Dr. DeJarnette has served on the American Speech-Language-Hearing Association (ASHA) Continuing Education Board, as a reviewer for the ASHA Advancing Academic-Research Careers (AARC) Award, and as a mentor in the ASHA Mentoring AcademicResearch Careers (MARC) program. She is a member of the ASHA Special Interest Group (SIG) 14, Cultural and Linguistic Diversity. DeJarnette’s areas of research interest include early childhood language development and disorders with emphasis on African American English speakers and pragmatic language behavior, cultural linguistic diversity, cultural competence, interprofessional education/integrated related services and oral-motor control in speech and non-speech behavior.
Dr. DeJarnette has received grants from the Connecticut State University-AAUP to support her research efforts. She has published and presented her research on pragmatic language and social communication behavior of African American English child speakers at national and international conferences. She has served as thesis advisor and research mentor to graduate and undergraduate students with emphasis on cultural diversity. It has been her honor to mentor undergraduate and graduate students to be the next generation of researchers to examine pragmatic language and social communication behaviors in linguistically diverse populations.
Dr. DeJarnette has been examining pragmatics since 1990 when she first collected video samples of young African American English speakers in their home, daycare and preschool environments. She has been collaborating with Dr. Kenyatta Rivers and Dr. Glenda DeJarnette since 2008 examining and producing knowledge about pragmatics and social communication of African American children and adolescents who are speakers of African American English.
Kenyatta O. Rivers, Ph.D., CCC-SLP
Dr. Kenyatta O. Rivers is an Associate Professor in the Department of Communication Sciences and Disorders at the University of Central Florida in Orlando, Florida and an ASHA Fellow. He received his doctorate degree in speech-language pathology from the University of Florida, master’s degree in speech-language pathology from the University of Central Florida, bachelor’s degree in communicative disorders from the University of Central Florida, and Associate of Arts degree from Lake-Sumter Community College. His teaching, research, and clinical interests include language/literacy disorders in children and adolescents, pragmatic language differences and disorders in African American children and adolescents, cognitive-communication disorders in children, adolescents, and adults, and evidence-based practice in schools.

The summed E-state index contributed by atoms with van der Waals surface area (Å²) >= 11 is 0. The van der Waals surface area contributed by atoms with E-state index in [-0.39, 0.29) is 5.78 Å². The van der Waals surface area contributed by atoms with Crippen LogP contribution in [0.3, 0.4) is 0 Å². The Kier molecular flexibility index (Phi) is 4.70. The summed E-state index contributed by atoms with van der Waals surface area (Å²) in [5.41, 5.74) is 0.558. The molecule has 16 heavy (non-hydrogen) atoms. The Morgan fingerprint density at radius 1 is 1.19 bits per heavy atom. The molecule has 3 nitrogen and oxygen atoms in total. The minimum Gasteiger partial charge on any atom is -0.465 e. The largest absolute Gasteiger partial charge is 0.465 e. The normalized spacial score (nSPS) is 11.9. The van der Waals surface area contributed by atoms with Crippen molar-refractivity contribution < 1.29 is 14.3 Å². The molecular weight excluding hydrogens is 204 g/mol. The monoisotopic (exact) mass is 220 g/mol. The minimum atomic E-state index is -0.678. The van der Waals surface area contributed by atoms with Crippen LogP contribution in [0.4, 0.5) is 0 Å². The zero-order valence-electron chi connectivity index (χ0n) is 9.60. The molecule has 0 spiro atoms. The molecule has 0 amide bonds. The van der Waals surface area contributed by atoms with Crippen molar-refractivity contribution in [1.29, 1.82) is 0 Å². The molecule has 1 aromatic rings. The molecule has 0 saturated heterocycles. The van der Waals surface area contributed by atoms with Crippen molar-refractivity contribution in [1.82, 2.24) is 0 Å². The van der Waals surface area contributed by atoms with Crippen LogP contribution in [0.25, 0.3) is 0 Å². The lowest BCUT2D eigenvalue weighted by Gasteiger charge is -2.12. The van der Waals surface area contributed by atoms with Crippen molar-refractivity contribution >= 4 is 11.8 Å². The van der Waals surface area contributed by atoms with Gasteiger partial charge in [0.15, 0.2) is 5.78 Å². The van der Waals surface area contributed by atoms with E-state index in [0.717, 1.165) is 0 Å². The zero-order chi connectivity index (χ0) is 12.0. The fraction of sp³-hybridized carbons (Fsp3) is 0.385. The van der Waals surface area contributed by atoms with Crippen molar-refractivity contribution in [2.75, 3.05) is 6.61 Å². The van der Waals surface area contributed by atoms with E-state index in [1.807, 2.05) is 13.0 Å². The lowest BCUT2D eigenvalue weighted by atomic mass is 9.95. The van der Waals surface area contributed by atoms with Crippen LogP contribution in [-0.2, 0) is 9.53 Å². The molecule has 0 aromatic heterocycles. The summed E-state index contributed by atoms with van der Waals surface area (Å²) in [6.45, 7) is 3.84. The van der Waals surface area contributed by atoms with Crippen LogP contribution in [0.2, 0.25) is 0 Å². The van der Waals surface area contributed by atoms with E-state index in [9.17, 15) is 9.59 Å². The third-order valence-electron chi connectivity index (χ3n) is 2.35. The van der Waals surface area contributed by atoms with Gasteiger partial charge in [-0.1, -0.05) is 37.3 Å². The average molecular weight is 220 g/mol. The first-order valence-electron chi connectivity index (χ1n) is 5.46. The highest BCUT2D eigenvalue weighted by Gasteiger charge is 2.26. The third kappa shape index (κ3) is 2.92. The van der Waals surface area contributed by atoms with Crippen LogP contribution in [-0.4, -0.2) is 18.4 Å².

Since 2005, Dr. Rivers has served as a Mentor for the American Speech-Language-Hearing Association’s (ASHA) Mentoring Academic-Research Careers (MARC) program and Student to Empowered Professional (S.T.E.P.) Mentoring Program. He is a past Board Member of the Central and North Florida Chapter of the Alzheimer’s Association and a current board of the National Black Association for Speech-Language and Hearing (NBASLH). He serves as a Reviewer for, but not limited to, Language, Speech, and Hearing Services in Schools, Journal of Speech-Language-Hearing Research, American Journal of Speech-Language Pathology, and Alzheimer’s & Dementia: The Journal of the Alzheimer’s, an Associate Issue Editor for Topics in Language Disorders. He has also served as Reviewer of grant proposals for the Alzheimer’s Association. Finally, he is a Member of the Communication Sciences and Disorders Clinical Trials Research Group – Schools Liaison Group, the ASHA SIG 14 (Communication Disorders and Sciences in Culturally and Linguistically Diverse Populations), and the Florida Association for Speech-Language Pathologists and Audiologists (FLASHA).